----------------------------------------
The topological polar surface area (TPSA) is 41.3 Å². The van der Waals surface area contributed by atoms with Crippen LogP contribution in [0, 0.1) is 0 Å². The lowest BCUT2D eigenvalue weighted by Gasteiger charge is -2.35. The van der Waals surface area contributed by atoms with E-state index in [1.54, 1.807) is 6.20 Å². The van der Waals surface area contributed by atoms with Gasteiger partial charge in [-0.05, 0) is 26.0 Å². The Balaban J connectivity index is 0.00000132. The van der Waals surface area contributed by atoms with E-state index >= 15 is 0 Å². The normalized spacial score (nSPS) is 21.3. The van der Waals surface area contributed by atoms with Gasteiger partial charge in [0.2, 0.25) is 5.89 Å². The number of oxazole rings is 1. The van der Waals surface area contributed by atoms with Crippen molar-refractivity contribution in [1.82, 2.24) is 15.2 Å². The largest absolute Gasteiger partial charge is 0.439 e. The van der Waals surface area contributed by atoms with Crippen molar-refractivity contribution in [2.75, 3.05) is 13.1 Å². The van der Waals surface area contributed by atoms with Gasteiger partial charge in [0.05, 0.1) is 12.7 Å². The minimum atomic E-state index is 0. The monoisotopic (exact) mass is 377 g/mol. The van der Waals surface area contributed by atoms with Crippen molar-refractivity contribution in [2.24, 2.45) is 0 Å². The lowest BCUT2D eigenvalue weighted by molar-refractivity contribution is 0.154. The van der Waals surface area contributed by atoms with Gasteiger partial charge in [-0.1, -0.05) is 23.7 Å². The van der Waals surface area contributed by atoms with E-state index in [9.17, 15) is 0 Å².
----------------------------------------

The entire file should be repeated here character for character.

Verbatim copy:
The topological polar surface area (TPSA) is 41.3 Å². The van der Waals surface area contributed by atoms with Crippen LogP contribution in [0, 0.1) is 0 Å². The lowest BCUT2D eigenvalue weighted by Gasteiger charge is -2.35. The van der Waals surface area contributed by atoms with E-state index in [1.54, 1.807) is 6.20 Å². The van der Waals surface area contributed by atoms with Gasteiger partial charge in [-0.05, 0) is 26.0 Å². The Balaban J connectivity index is 0.00000132. The van der Waals surface area contributed by atoms with E-state index >= 15 is 0 Å². The normalized spacial score (nSPS) is 21.3. The van der Waals surface area contributed by atoms with Gasteiger partial charge in [0.2, 0.25) is 5.89 Å². The number of oxazole rings is 1. The van der Waals surface area contributed by atoms with Crippen molar-refractivity contribution in [1.82, 2.24) is 15.2 Å². The largest absolute Gasteiger partial charge is 0.439 e. The van der Waals surface area contributed by atoms with Crippen molar-refractivity contribution in [2.75, 3.05) is 13.1 Å². The van der Waals surface area contributed by atoms with Gasteiger partial charge in [0.05, 0.1) is 12.7 Å². The minimum atomic E-state index is 0. The monoisotopic (exact) mass is 377 g/mol. The van der Waals surface area contributed by atoms with Crippen molar-refractivity contribution in [2.24, 2.45) is 0 Å². The lowest BCUT2D eigenvalue weighted by molar-refractivity contribution is 0.154. The van der Waals surface area contributed by atoms with Gasteiger partial charge in [-0.1, -0.05) is 23.7 Å². The van der Waals surface area contributed by atoms with E-state index in [9.17, 15) is 0 Å².